Sir Edmund Andros, an English colonial governor, born in London, Dec. 6, 1637, died there, Feb. 24, 1714. He was brought up at court, his father being an officer of the royal household. He was a major in Prince Rupert's dragoons, and in 1674 succeeded his father as bailiff of Guernsey. In the same year he was commissioned governor of New York, and received its surrender by the Dutch after their brief repossession of it. He administered its affairs in the interest of the duke of York, was involved in controversies with the surrounding colonies and with the French in Canada by his extensive claims to jurisdiction, and in 1680 seized the government of East Jersey, deposing Philip Carteret. He was recalled to England in 1681, cleared himself of several charges preferred against him, and retired to Guernsey. New England having been consolidated, Andros was appointed its governor general in 1686, under instructions which, while establishing religious toleration, forbade all printing, and authorized him to appoint and remove his own council, and with their consent to enact laws, levy taxes, and control the militia. Carrying out these instructions in a despotic manner, his government soon became very odious to the colonists.
Connecticut having held out against him, he appeared in the council chamber at Hartford with an armed guard in October, 1687, and demanded the surrender of its charter, which is said to have been prevented by its sudden removal and concealment in a hollow tree afterward celebrated as the charter oak. Contemporary documents, however, seem to prove that no such event occurred, that Andros really possessed himself of the original charter, and that a duplicate had been concealed some time previously. (See Brodhead's "History of New York," vol. ii., pp. 472-'3.) In 1688 New York and New Jersey were added to his jurisdiction, and Francis Nicholson was appointed lieutenant governor there. On the news of the revolution in England, the people of Boston imprisoned Andros and several of his officers, April 18, 1689, and the New England colonies restored their former governments, while Jacob Leisler usurped authority in New York. (See Leislee.) In July he was sent to England by order of King William, with a committee of accusers, but was acquitted without a formal trial.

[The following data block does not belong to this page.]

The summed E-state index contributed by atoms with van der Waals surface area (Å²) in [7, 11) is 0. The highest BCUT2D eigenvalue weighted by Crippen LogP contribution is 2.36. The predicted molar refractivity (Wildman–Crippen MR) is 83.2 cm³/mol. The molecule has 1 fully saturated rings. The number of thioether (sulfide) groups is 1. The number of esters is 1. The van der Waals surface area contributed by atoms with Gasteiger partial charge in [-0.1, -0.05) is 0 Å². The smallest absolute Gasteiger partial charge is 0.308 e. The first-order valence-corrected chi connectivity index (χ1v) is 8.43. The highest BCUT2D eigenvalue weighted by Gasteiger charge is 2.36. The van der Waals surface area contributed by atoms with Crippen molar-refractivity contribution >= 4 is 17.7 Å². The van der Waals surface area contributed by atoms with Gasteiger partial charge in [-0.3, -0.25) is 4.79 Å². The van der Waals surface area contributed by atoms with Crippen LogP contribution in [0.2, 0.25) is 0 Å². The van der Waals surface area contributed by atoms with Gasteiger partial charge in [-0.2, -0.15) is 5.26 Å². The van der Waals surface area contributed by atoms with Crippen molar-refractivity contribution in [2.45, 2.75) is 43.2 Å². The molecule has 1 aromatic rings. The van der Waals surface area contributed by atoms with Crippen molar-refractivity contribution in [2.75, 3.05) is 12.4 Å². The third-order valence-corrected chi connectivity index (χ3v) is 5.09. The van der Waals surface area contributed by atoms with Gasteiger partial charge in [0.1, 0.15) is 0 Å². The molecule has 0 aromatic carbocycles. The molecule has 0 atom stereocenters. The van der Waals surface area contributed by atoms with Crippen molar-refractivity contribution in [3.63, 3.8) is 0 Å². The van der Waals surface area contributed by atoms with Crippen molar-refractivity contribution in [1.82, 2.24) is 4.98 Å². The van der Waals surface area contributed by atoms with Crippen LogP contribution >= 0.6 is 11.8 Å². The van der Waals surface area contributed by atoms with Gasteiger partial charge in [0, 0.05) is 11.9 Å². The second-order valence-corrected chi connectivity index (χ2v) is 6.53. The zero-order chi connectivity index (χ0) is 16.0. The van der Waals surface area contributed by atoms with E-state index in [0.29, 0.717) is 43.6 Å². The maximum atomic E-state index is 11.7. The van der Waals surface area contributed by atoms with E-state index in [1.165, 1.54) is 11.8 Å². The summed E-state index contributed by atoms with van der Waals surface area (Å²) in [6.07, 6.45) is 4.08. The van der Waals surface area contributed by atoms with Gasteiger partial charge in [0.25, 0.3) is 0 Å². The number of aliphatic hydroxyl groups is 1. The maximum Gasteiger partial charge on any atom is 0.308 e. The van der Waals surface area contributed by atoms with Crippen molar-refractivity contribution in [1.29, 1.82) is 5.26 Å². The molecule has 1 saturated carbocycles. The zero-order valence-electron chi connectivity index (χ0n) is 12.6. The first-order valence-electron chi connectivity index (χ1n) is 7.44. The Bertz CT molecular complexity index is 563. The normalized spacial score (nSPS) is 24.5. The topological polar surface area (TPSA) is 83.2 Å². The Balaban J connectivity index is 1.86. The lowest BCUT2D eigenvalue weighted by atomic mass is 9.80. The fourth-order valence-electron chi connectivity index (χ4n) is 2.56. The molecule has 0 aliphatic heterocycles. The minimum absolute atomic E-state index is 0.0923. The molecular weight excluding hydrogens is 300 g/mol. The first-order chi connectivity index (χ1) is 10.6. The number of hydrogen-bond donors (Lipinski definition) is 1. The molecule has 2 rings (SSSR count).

In 1692 he was made governor of Virginia, where he made himself comparatively popular, but was removed in 1698 through the influence of Commissary Blair. In 1704-'6 he was governor of Guernsey. In 1691 Andros published a narrative of his proceedings in New England, which was republished in 1773.